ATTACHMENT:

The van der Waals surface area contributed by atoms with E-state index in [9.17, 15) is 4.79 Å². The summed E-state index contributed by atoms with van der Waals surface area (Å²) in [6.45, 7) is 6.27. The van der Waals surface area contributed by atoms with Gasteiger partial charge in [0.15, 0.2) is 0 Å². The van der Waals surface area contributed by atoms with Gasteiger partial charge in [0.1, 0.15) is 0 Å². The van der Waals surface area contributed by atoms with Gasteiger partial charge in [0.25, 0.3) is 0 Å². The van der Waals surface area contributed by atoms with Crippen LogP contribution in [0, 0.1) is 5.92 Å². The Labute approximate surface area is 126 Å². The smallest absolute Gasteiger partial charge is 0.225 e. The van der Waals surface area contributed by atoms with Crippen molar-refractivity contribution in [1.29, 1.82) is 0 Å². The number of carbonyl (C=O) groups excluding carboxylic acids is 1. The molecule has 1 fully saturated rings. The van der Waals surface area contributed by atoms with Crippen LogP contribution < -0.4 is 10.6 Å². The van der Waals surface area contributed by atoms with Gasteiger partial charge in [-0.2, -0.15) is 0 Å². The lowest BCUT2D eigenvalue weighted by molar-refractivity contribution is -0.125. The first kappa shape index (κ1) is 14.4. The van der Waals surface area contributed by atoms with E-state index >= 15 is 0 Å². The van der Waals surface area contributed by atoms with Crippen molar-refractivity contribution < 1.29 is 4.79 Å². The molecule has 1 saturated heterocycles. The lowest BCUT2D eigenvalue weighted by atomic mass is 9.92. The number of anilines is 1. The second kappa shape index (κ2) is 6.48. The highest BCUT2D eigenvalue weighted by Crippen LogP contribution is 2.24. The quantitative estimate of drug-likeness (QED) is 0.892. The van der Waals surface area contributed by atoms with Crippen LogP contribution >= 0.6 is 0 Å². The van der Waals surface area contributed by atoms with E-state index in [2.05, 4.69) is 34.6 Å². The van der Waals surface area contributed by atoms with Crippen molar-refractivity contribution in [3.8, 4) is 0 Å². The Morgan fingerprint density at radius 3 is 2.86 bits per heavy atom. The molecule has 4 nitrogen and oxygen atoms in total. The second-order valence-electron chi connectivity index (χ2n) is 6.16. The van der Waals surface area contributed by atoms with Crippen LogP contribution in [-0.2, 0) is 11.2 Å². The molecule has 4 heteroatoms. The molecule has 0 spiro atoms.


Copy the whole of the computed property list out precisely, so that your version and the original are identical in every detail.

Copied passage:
The van der Waals surface area contributed by atoms with E-state index in [9.17, 15) is 4.79 Å². The summed E-state index contributed by atoms with van der Waals surface area (Å²) in [6.45, 7) is 6.27. The van der Waals surface area contributed by atoms with Gasteiger partial charge in [0.15, 0.2) is 0 Å². The van der Waals surface area contributed by atoms with Gasteiger partial charge in [0.1, 0.15) is 0 Å². The van der Waals surface area contributed by atoms with Gasteiger partial charge in [0.25, 0.3) is 0 Å². The van der Waals surface area contributed by atoms with Crippen LogP contribution in [0, 0.1) is 5.92 Å². The Labute approximate surface area is 126 Å². The smallest absolute Gasteiger partial charge is 0.225 e. The van der Waals surface area contributed by atoms with Crippen molar-refractivity contribution in [1.29, 1.82) is 0 Å². The number of carbonyl (C=O) groups excluding carboxylic acids is 1. The molecule has 1 fully saturated rings. The van der Waals surface area contributed by atoms with Crippen LogP contribution < -0.4 is 10.6 Å². The van der Waals surface area contributed by atoms with Gasteiger partial charge in [-0.2, -0.15) is 0 Å². The lowest BCUT2D eigenvalue weighted by molar-refractivity contribution is -0.125. The first kappa shape index (κ1) is 14.4. The van der Waals surface area contributed by atoms with E-state index >= 15 is 0 Å². The van der Waals surface area contributed by atoms with Crippen molar-refractivity contribution < 1.29 is 4.79 Å². The molecule has 1 saturated heterocycles. The lowest BCUT2D eigenvalue weighted by atomic mass is 9.92. The number of anilines is 1. The second kappa shape index (κ2) is 6.48. The highest BCUT2D eigenvalue weighted by Crippen LogP contribution is 2.24. The quantitative estimate of drug-likeness (QED) is 0.892. The van der Waals surface area contributed by atoms with Crippen LogP contribution >= 0.6 is 0 Å². The van der Waals surface area contributed by atoms with E-state index in [2.05, 4.69) is 34.6 Å². The van der Waals surface area contributed by atoms with Crippen molar-refractivity contribution in [3.8, 4) is 0 Å². The Morgan fingerprint density at radius 3 is 2.86 bits per heavy atom. The molecule has 4 nitrogen and oxygen atoms in total. The second-order valence-electron chi connectivity index (χ2n) is 6.16. The van der Waals surface area contributed by atoms with Crippen LogP contribution in [-0.2, 0) is 11.2 Å². The molecule has 4 heteroatoms. The molecule has 0 spiro atoms.